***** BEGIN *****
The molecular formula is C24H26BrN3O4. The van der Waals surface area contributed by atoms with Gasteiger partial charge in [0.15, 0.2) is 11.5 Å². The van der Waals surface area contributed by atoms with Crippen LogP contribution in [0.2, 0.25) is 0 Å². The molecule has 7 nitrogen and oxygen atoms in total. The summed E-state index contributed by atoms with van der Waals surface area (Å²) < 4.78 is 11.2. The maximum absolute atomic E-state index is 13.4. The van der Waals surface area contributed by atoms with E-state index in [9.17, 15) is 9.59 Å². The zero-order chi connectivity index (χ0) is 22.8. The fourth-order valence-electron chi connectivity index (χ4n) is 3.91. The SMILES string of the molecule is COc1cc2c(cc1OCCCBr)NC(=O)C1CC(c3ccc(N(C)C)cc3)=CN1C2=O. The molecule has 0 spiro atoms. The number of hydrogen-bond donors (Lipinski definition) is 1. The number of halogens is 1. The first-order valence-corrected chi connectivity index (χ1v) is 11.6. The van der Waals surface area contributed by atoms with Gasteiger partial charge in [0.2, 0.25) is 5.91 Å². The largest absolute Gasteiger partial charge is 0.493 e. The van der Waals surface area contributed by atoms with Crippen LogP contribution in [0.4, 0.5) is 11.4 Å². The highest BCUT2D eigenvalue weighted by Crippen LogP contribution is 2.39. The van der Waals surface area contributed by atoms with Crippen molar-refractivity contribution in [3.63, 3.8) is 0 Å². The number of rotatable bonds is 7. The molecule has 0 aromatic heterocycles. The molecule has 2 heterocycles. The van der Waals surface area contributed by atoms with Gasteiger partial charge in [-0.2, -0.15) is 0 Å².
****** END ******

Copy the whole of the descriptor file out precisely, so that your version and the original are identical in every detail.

The molecular formula is C24H26BrN3O4. The van der Waals surface area contributed by atoms with Gasteiger partial charge in [0.15, 0.2) is 11.5 Å². The van der Waals surface area contributed by atoms with Crippen LogP contribution in [0.2, 0.25) is 0 Å². The molecule has 7 nitrogen and oxygen atoms in total. The summed E-state index contributed by atoms with van der Waals surface area (Å²) < 4.78 is 11.2. The maximum absolute atomic E-state index is 13.4. The van der Waals surface area contributed by atoms with E-state index in [9.17, 15) is 9.59 Å². The zero-order chi connectivity index (χ0) is 22.8. The fourth-order valence-electron chi connectivity index (χ4n) is 3.91. The SMILES string of the molecule is COc1cc2c(cc1OCCCBr)NC(=O)C1CC(c3ccc(N(C)C)cc3)=CN1C2=O. The molecule has 0 spiro atoms. The number of hydrogen-bond donors (Lipinski definition) is 1. The number of halogens is 1. The first-order valence-corrected chi connectivity index (χ1v) is 11.6. The van der Waals surface area contributed by atoms with Gasteiger partial charge in [0.2, 0.25) is 5.91 Å². The largest absolute Gasteiger partial charge is 0.493 e. The van der Waals surface area contributed by atoms with Crippen LogP contribution in [0.4, 0.5) is 11.4 Å². The highest BCUT2D eigenvalue weighted by Crippen LogP contribution is 2.39. The van der Waals surface area contributed by atoms with Crippen molar-refractivity contribution in [3.63, 3.8) is 0 Å². The number of rotatable bonds is 7. The molecule has 0 aromatic heterocycles. The molecule has 2 heterocycles. The van der Waals surface area contributed by atoms with Gasteiger partial charge in [-0.2, -0.15) is 0 Å².